If mistletoe didn't grow in your part of Britain, you might ask friends or family to send you some on the mail coach.
Christmas was also the time for cutting and hauling the Yule log, bringing it into the house and lighting it from the last bit of the log used the previous year. It would need to be big enough to last at least until the end of Christmas Day, and households would compete to find and mark the biggest log all ready for collecting on Christmas Eve. 
Table setting
Christmas had its own special food and drink
While Christmas Day was not the present-giving day we have today, it was still a day for a feast. After the Christmas Day church service, people of all classes would settle down to the biggest and best meal they could afford, with roasted meats, pies, and other traditional dishes. Until Victorian times, Christmas mince pies were made with shredded meat, fruit, cinnamon, cloves and nutmeg, often in rectangular cases to resemble the crib from Bethlehem.
Gingerbread was another favourite: either the old traditional gilded bread made from pressing a mix made with ginger, treacle, and breadcrumbs into moulds, or cut out shapes made from a sweet dough mix similar to the gingerbread men we eat today.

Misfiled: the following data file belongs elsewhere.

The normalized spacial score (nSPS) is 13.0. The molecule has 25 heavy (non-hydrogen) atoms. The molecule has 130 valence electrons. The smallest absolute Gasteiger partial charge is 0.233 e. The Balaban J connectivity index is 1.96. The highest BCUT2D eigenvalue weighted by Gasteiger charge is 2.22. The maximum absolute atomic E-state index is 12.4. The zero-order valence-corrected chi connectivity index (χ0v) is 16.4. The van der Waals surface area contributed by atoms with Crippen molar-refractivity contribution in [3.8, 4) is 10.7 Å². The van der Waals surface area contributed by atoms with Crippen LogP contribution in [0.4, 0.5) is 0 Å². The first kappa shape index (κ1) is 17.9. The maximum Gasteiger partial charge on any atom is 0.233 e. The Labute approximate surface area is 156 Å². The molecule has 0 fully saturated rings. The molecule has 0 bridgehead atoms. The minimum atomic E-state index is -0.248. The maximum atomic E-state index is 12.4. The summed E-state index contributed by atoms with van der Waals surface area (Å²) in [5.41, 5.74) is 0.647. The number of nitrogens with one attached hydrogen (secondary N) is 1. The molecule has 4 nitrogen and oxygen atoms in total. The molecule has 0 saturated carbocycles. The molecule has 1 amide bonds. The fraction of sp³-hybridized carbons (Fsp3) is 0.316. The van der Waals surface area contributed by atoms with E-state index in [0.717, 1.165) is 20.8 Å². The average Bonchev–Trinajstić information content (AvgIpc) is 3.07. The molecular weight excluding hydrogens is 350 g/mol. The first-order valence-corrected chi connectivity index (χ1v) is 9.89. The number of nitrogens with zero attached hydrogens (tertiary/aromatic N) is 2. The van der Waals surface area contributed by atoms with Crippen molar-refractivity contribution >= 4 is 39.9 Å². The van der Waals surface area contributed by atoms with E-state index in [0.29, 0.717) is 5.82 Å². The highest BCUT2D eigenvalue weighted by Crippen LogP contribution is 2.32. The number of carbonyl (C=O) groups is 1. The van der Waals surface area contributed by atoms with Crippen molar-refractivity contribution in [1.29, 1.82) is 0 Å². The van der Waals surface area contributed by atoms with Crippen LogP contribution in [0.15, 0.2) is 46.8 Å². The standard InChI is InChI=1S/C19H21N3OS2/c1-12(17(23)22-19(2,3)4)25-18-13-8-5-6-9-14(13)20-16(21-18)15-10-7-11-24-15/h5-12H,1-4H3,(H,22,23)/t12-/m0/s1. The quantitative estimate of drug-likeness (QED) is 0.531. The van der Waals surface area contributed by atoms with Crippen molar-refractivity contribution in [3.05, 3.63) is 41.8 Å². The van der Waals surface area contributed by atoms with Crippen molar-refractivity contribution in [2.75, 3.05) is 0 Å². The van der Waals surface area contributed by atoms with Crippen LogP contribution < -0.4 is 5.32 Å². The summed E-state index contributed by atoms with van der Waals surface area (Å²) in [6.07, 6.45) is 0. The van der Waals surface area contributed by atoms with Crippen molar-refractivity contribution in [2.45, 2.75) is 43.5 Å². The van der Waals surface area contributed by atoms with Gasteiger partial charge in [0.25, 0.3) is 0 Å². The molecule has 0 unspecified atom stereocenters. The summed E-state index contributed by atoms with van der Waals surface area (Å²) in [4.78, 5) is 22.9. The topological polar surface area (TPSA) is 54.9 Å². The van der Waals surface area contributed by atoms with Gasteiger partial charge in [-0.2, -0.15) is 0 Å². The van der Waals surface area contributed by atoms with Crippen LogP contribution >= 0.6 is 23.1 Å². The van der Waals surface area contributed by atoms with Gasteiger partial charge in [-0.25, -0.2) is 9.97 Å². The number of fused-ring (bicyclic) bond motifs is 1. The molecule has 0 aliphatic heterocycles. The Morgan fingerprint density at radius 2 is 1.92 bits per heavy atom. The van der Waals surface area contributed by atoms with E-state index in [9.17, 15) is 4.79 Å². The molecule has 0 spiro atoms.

And, of course, Christmas Day was the day to meet the pudding that had been stirred and then boiled five weeks earlier, on Stir-Up Sunday.
Twelfth Night (5th January) also had a particular recipe: Twelfth Night Cake, cooked with a bean and a pea in it, and sometimes a clove. The person who got one of these in their slice had a role to play in the rest of the Twelfth Night festivities: the person with the bean in their slice was Bean King for the party, the pea crowned the Pea Queen, and the clove marked the Knave. 
The Bean King inherited the medieval role of Lord of Misrule, and was in charge of the night’s festivities.

Let the party begin!

In this collection of novellas, the Bluestocking Belles bring you seven runaway Regency brides resisting and romancing their holiday heroes under the mistletoe. Whether scampering away or dashing toward their destinies, avoiding a rogue or chasing after a scoundrel, these ladies and their gentlemen leave miles of mayhem behind them on the slippery road to a happy-ever-after.

***All proceeds benefit the Malala Fund.***

All She Wants for Christmas, by Amy Rose Bennett
A frosty bluestocking and a hot-blooded rake. A stolen kiss and a Yuletide wedding. Sparks fly, but will hearts melt this Christmas?

The Ultimate Escape, by Susana Ellis
Abandoned on his wedding day, Oliver must choose between losing his bride forever or crossing over two hundred years to find her and win her back.

Under the Mistletoe, by Sherry Ewing